Venture out but stay away from the virus


By Barton Goldsmith

I believe what Dr Anthony Fauci, the US government’s top public health expert, said is correct, that we will have another wave of coronavirus in the late summer and fall. I also believe the emotional fallout from this first life-altering as well as life-threatening crisis has already shifted our consciousness forever.

Unfortunately, even though many countries are opening up, people are still scared or, more accurately, traumatised. This can’t be wished away: we are here and we have to deal with this plague, no matter what.

Maybe we will end up calling it post-Covid depression syndrome, because it is going to be hard for many people, especially those over sixty or with compromised immune systems, to connect with their loved ones and just be around other people. Loneliness was already was at epidemic levels before Covid-19, killing more people than heart disease and obesity.

Although we need companionship desperately, we are of the new mindset “Why take the chance?” I don’t need to see the Eagles again, and movies at home are just fine (I’ll add another streaming service or two). I won’t go to a restaurant for a sit-down dinner, because it just isn’t comfortable to be served by someone wearing latex gloves and an N95 face mask, or worse, only a cloth mask.

I’m also not enticed by the idea of anyone else preparing my food right now, and I’m not alone. As much as I support the local economy, there are some things that just won’t feel comfortable for quite a while, like going into the music store and playing ten different guitars, just for fun. Nope, I don’t want to have a half-experience, so instead I will just pass and, again, I’m not alone.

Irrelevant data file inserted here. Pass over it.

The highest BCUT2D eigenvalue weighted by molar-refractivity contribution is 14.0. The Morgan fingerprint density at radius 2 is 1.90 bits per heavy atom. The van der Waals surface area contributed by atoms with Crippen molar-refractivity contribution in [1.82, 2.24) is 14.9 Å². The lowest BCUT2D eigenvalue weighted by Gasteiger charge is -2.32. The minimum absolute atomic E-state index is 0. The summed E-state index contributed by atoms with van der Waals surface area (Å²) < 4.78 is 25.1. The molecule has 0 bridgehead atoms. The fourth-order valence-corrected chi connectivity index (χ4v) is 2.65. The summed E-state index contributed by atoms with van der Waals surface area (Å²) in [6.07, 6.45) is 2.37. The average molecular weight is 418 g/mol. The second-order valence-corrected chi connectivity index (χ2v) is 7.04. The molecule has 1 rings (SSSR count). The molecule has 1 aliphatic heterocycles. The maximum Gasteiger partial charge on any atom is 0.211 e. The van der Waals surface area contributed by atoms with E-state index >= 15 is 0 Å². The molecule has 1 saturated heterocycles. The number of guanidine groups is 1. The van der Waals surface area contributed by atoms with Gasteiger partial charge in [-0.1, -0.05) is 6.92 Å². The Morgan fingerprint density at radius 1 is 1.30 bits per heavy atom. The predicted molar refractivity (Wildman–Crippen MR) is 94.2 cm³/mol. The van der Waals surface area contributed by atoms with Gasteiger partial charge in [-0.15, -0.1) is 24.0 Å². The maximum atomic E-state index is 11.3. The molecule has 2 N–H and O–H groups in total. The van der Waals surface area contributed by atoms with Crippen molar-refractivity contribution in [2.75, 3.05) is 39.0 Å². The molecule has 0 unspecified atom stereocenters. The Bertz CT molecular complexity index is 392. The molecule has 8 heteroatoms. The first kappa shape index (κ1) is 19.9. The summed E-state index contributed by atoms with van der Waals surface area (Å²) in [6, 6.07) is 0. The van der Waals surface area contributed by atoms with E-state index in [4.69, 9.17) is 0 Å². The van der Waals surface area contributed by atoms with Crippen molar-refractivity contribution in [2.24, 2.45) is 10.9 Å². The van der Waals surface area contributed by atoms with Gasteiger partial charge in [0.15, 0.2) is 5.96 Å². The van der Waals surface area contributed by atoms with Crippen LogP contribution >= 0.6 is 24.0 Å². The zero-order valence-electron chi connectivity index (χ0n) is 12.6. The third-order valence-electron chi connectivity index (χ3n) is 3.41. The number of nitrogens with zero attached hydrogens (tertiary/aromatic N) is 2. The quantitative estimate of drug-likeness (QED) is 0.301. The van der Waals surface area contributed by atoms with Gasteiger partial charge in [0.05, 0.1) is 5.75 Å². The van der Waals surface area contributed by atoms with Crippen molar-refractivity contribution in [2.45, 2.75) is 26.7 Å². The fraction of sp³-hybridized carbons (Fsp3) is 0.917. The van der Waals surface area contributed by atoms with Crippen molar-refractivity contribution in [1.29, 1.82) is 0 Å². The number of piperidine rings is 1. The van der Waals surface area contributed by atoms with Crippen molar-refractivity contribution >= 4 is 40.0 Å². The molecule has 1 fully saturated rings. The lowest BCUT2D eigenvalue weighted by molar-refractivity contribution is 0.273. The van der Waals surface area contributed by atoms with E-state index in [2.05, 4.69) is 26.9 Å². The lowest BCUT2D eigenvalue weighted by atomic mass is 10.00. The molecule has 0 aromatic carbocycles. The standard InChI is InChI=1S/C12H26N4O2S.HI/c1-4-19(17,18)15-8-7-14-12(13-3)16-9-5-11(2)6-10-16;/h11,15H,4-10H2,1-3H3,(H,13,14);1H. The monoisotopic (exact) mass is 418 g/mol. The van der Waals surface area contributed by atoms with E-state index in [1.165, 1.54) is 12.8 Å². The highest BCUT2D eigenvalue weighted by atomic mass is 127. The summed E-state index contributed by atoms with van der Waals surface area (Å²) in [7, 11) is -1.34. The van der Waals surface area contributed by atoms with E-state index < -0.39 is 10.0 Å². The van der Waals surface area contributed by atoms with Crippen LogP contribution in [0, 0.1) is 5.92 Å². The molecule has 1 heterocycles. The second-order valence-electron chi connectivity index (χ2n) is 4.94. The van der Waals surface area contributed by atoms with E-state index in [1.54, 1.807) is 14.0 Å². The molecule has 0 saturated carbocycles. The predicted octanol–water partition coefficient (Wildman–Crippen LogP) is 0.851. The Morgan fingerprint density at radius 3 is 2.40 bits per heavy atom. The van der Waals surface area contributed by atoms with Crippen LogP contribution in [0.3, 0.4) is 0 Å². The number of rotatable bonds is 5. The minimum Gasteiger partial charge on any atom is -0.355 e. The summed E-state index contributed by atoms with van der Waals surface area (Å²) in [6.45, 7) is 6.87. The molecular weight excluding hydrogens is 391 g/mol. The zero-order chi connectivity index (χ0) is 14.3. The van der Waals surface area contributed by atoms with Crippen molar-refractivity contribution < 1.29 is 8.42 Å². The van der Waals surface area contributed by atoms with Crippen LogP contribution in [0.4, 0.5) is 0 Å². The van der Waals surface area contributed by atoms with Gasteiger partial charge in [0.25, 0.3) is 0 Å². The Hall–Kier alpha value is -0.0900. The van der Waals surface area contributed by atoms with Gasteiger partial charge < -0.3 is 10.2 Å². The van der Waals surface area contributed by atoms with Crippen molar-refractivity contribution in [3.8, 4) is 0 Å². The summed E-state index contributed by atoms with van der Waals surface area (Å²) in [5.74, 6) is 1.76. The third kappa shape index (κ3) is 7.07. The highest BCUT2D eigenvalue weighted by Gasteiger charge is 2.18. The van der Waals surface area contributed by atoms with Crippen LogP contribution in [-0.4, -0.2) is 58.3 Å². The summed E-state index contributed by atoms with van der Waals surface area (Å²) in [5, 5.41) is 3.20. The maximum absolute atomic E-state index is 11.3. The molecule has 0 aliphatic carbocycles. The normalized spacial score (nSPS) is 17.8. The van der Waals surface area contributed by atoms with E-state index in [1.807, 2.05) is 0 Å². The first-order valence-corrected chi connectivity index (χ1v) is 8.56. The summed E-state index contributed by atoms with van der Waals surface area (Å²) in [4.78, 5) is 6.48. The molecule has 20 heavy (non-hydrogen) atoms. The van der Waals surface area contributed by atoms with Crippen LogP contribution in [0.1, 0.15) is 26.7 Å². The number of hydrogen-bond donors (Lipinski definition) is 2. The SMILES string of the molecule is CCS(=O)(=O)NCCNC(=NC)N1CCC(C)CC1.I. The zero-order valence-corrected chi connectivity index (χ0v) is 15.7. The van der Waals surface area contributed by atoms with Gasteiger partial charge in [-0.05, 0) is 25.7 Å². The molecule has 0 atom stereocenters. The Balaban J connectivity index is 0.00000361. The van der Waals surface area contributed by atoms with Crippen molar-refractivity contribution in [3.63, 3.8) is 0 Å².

The new normal, like the post 9/11 one, will change our lives forever. Some doctors who are on the leading edge are saying that it could be three years of illness until this virus is under control with treatment and vaccine.

Unfortunately, there are many people who will not abide by the new physical distance rules and precautions. They are unmotivated because they believe this pandemic hasn’t touched them, but it truly has touched us all.

Adjusting to change starts with awareness and creativity. For example, a restaurant in Amsterdam has created individual glass rooms for those dining out. We have adjusted medically, using telehealth as the primary means of communication between doctors and patients, many people who have been working from home have the option to continue doing so, and there is always curbside pickup.

Although we have to change our lives for a while, some of the changes are for the best. Most people didn’t wash their hands enough and had less-than-adequate hygiene habits before this pandemic, and now that’s getting better.

The new normal will evolve, and we will continue to adapt, because that is what we do. As the Marines like to say, “Improvise, Adapt, and Overcome,” and I think we all just got drafted into the Covid esprit de corps. –Khaleej Times

{Barton Goldsmith is a therapist and writer. -Psychology Today}


Please enter your comment!
Please enter your name here